The principles that rule this blog

Principles that will govern my thoughts as I express them here (from my opening statement):

  • Freedom of the individual should be as total as possible, limited only by the fact that nobody should be free to cause physical injury to another, or to deprive another person of his freedoms.
  • Government is necessary primarily to provide those services that private enterprise won't, or won't at a price that people can afford.
  • No person has a right to have his own beliefs on religious, moral, political, or other controversial issues imposed on others who do not share those beliefs.

I believe that Abraham Lincoln expressed it very well:

“The legitimate object of government is to do for a community of people whatever they need to have done, but cannot do, at all, or cannot
so well do, for themselves — in their separate, individual capacities.”

Comments will be invited, and I will attempt to reply to any comments that are offered in a serious and non-abusive manner. However, I will not tolerate abusive or profane language (my reasoning is that this is my blog, and so I can control it; I wouldn't interfere with your using such language on your own!)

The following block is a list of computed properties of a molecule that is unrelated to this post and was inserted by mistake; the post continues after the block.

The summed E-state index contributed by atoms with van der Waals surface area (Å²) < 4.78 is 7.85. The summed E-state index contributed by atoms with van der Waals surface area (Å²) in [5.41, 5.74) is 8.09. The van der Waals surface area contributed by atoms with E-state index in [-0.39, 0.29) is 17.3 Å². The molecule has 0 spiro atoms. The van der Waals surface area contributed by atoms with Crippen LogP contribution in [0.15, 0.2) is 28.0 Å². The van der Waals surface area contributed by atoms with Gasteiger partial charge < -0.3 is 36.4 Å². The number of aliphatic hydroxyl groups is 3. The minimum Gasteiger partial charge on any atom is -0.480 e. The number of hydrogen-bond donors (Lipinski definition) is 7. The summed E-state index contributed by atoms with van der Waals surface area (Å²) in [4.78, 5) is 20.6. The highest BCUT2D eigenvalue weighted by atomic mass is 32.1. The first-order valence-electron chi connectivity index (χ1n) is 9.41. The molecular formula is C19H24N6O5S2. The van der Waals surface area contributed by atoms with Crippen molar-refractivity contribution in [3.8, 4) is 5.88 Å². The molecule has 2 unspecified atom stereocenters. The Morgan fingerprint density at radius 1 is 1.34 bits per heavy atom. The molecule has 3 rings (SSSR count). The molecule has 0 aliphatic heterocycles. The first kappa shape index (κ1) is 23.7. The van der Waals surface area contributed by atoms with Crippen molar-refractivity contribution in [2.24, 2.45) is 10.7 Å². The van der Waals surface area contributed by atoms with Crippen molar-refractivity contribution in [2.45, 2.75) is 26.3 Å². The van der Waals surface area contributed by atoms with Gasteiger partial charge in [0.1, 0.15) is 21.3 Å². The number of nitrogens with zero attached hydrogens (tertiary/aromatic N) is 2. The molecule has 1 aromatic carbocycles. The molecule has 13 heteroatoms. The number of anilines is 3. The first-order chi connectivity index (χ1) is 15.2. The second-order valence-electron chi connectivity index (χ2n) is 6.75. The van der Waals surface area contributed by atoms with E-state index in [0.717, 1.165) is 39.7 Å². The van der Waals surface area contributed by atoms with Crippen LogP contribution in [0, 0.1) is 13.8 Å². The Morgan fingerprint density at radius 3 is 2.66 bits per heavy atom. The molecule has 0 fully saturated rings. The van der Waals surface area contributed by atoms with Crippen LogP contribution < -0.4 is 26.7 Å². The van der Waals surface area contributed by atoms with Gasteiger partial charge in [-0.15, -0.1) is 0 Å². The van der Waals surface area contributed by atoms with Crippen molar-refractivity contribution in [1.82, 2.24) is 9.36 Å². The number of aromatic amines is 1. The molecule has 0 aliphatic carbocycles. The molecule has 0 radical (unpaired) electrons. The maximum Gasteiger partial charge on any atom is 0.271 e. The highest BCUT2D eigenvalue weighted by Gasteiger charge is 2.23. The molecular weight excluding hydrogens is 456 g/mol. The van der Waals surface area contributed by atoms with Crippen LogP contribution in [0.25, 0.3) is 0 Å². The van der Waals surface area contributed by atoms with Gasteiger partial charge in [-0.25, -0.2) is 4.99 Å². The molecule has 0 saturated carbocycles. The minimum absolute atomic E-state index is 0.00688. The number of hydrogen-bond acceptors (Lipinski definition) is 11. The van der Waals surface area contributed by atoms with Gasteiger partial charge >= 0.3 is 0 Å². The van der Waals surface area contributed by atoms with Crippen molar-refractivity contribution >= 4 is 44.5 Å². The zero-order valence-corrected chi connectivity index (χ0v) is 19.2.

If anyone finds an opinion that I express to be contrary to my principles, they are welcome to point this out. I hope that I can make a rational case for my comments. Because, in fact, one label I'll happily accept is rationalist.

Wednesday, August 10, 2011

Why Michele Bachmann should not be the nominee

This is probably not news to anyone, but it's clear that, on all the issues that she considers important, Michele Bachmann and I are on opposite sides.

In a campaign stop in Iowa, Bachmann said:
"I'm 100 percent pro-life, I'm 100 percent pro-marriage, pro-family, I'm 100 percent on the Second Amendment."

Assuming that "pro-marriage, pro-family" means in fact against allowing same-sex marriage (which would be consistent with her previous stands) her "100 percent" issues are all on the wrong side. Supposedly, Bachmann is the "Tea Party" candidate. The "Tea Party" is supposedly an anti-tax, anti-spending movement, which would meet with my approval, but when Michele Bachmann makes the three things listed here her signature issues, she's lost me.

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